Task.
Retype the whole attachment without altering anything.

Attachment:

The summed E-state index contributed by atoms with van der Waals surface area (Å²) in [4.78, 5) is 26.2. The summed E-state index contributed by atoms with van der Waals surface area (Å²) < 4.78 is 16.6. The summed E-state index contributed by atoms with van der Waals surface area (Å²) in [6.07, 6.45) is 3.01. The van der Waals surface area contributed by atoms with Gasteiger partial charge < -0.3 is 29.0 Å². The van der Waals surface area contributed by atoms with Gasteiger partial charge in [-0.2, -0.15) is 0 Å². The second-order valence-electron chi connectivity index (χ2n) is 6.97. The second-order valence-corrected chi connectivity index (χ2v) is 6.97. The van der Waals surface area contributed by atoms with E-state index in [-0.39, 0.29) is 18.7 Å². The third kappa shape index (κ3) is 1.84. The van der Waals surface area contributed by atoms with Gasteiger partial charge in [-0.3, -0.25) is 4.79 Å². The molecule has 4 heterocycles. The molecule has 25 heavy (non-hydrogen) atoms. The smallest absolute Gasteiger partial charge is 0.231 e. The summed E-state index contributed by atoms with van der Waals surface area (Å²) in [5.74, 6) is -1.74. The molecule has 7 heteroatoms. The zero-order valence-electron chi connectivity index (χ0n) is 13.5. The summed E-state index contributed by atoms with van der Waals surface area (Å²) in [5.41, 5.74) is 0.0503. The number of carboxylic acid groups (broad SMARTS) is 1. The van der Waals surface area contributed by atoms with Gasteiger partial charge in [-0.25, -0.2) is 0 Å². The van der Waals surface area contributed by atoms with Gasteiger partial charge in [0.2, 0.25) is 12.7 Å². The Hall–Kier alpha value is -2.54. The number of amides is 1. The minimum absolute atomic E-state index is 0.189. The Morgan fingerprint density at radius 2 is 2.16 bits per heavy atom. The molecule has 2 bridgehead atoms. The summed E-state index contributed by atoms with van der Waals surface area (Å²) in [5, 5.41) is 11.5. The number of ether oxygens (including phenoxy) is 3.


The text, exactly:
The summed E-state index contributed by atoms with van der Waals surface area (Å²) in [4.78, 5) is 26.2. The summed E-state index contributed by atoms with van der Waals surface area (Å²) < 4.78 is 16.6. The summed E-state index contributed by atoms with van der Waals surface area (Å²) in [6.07, 6.45) is 3.01. The van der Waals surface area contributed by atoms with Gasteiger partial charge < -0.3 is 29.0 Å². The van der Waals surface area contributed by atoms with Gasteiger partial charge in [-0.2, -0.15) is 0 Å². The second-order valence-electron chi connectivity index (χ2n) is 6.97. The second-order valence-corrected chi connectivity index (χ2v) is 6.97. The van der Waals surface area contributed by atoms with E-state index in [-0.39, 0.29) is 18.7 Å². The third kappa shape index (κ3) is 1.84. The van der Waals surface area contributed by atoms with Gasteiger partial charge in [-0.3, -0.25) is 4.79 Å². The molecule has 4 heterocycles. The molecule has 25 heavy (non-hydrogen) atoms. The smallest absolute Gasteiger partial charge is 0.231 e. The summed E-state index contributed by atoms with van der Waals surface area (Å²) in [5.74, 6) is -1.74. The molecule has 7 heteroatoms. The zero-order valence-electron chi connectivity index (χ0n) is 13.5. The summed E-state index contributed by atoms with van der Waals surface area (Å²) in [5.41, 5.74) is 0.0503. The number of carboxylic acid groups (broad SMARTS) is 1. The van der Waals surface area contributed by atoms with Gasteiger partial charge in [-0.25, -0.2) is 0 Å². The van der Waals surface area contributed by atoms with Gasteiger partial charge in [0.2, 0.25) is 12.7 Å². The Hall–Kier alpha value is -2.54. The number of amides is 1. The minimum absolute atomic E-state index is 0.189. The Morgan fingerprint density at radius 2 is 2.16 bits per heavy atom. The molecule has 2 bridgehead atoms. The summed E-state index contributed by atoms with van der Waals surface area (Å²) in [5, 5.41) is 11.5. The number of ether oxygens (including phenoxy) is 3.